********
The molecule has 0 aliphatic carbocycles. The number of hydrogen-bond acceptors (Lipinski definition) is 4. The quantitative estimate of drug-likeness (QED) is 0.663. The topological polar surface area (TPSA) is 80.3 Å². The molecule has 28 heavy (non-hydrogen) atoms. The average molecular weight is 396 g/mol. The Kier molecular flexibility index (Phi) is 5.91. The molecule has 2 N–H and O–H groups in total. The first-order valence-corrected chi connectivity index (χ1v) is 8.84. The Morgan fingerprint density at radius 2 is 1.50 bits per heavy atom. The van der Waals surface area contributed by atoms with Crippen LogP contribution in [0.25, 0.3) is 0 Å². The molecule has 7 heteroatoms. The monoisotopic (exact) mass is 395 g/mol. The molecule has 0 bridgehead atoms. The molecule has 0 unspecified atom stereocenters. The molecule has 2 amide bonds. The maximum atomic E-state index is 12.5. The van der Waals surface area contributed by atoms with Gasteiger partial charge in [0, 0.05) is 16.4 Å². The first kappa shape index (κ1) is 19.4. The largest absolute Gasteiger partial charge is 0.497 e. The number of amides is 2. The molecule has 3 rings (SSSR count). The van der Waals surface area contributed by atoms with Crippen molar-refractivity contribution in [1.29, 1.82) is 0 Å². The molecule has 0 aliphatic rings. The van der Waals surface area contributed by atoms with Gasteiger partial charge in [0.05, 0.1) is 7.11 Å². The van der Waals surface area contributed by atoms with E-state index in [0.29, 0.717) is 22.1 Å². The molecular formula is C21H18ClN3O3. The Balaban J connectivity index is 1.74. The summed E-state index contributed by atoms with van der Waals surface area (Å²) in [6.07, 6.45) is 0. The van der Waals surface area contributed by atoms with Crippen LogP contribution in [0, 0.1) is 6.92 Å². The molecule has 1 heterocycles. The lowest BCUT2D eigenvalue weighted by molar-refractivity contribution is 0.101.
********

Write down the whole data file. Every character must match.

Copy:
The molecule has 0 aliphatic carbocycles. The number of hydrogen-bond acceptors (Lipinski definition) is 4. The quantitative estimate of drug-likeness (QED) is 0.663. The topological polar surface area (TPSA) is 80.3 Å². The molecule has 28 heavy (non-hydrogen) atoms. The average molecular weight is 396 g/mol. The Kier molecular flexibility index (Phi) is 5.91. The molecule has 2 N–H and O–H groups in total. The first-order valence-corrected chi connectivity index (χ1v) is 8.84. The Morgan fingerprint density at radius 2 is 1.50 bits per heavy atom. The van der Waals surface area contributed by atoms with Crippen LogP contribution in [0.25, 0.3) is 0 Å². The molecule has 7 heteroatoms. The monoisotopic (exact) mass is 395 g/mol. The molecule has 0 bridgehead atoms. The molecule has 0 unspecified atom stereocenters. The molecule has 2 amide bonds. The maximum atomic E-state index is 12.5. The van der Waals surface area contributed by atoms with Gasteiger partial charge in [0, 0.05) is 16.4 Å². The first kappa shape index (κ1) is 19.4. The largest absolute Gasteiger partial charge is 0.497 e. The number of amides is 2. The molecule has 3 rings (SSSR count). The van der Waals surface area contributed by atoms with Crippen molar-refractivity contribution in [1.29, 1.82) is 0 Å². The molecule has 0 aliphatic rings. The van der Waals surface area contributed by atoms with Gasteiger partial charge in [0.05, 0.1) is 7.11 Å². The van der Waals surface area contributed by atoms with E-state index in [0.29, 0.717) is 22.1 Å². The molecular formula is C21H18ClN3O3. The Balaban J connectivity index is 1.74. The summed E-state index contributed by atoms with van der Waals surface area (Å²) in [6.07, 6.45) is 0. The van der Waals surface area contributed by atoms with Crippen LogP contribution in [0, 0.1) is 6.92 Å². The molecule has 1 heterocycles. The lowest BCUT2D eigenvalue weighted by molar-refractivity contribution is 0.101.